Wednesday, April 1, 2015

Work Hard, Play Hard and Relax Hard in Japan

Behind the doors of this simple looking building is pure 
relaxation: an onsen ryokan (hot spring resort).

Once upon a time (actually until last year) at a certain international exchange student program at a certain Japanese university there was a week-long spring break. This break was an integral part of the semester's schedule allowing students and faculty a much needed respite and/or opportunity to travel within Japan or to neighboring parts of Asia. A week off of classes bookended between two weekends allowed for nine days. This year the administration decided to reduce the spring break to two days combined with a weekend. Four days does not constitute a spring break. As a result many students skipped classes before and/or after the official break period missing content and making the normal flow of class difficult. Of course faculty could not skip class and had to make do with the four days.

Japan is famous for its work ethic and thus the first part of this post title is "work hard." Not unrelated is the idea of playing hard to reduce work induced tension. I don't have much opportunity for such hard play these days and so when I had four days off I opted to "relax hard" to reduce stress. An onsen is the perfect place for this hard relaxation.

It's even better when you have your own personal massage chair
 and rotenburo (outside onsen) on the balcony of your room.

We arrived at the onsen in Shiga Prefecture right on Lake Biwa (Japan's largest lake) around 3:00 PM. We were greeted by the proprietor in the lobby and given yuzu tea. Next we were shown to our room on the top floor and given green tea and sweets. I then changed into a yukata and went to the main rotenburo. The weather was beautiful and warm, the scenery stunning and the hot spring water incredibly relieving. Just then a small bird landed on the hand rail and began singing its sweet song. Nirvana. Then it was back to the room for a session in the massage chair. Next, I had an appointment to use the ryokan's ganbanyoku (hot stone spa). The ganbanyoku isn't as hot or humid as a sauna but you still sweat a lot (it's supposed to be good for the skin, blood circulation and serves as a detox). But the sweat mysteriously stops and evaporates after you leave the chamber. After an hour session it was time to go back to the room for dinner. We had a special Shiga beef course that included a beef salad, beef sushi, beef shabu shabu, beef steak and a beef stew. After dinner it was back to the massage chair, back to the rotenburo and finally a dunk in our personal rotenburo before a hard sleep devoid of any stress related dreams. Bliss. After waking up the following morning there was a time for a quick bath before breakfast. After breakfast I had another session in the massage chair followed by a final bath. Check out was 11:00 AM.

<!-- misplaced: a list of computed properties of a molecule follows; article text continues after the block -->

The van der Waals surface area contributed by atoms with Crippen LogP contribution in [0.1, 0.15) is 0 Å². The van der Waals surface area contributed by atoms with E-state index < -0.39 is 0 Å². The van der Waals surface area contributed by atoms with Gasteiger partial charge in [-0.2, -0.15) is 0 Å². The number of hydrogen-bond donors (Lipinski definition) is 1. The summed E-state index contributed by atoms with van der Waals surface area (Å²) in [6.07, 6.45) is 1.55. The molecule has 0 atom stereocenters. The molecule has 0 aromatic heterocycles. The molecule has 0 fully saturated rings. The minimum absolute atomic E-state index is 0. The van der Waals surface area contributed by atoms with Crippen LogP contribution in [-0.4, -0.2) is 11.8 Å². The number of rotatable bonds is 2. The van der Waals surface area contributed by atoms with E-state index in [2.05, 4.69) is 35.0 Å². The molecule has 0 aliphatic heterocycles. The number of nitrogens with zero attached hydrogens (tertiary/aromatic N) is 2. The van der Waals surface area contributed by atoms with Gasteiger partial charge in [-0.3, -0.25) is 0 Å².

I was exhausted after this experience, thus the term "relax hard."

Despite the challenging relaxation-schedule I did have a few moments to capture the scenery that could be seen from our window and balcony. Lake Biwa is beautiful.

I might recommend at least two days at the onsen to take away the "hard" away from the "relax" and not suffer from from post-relax exhaustion...

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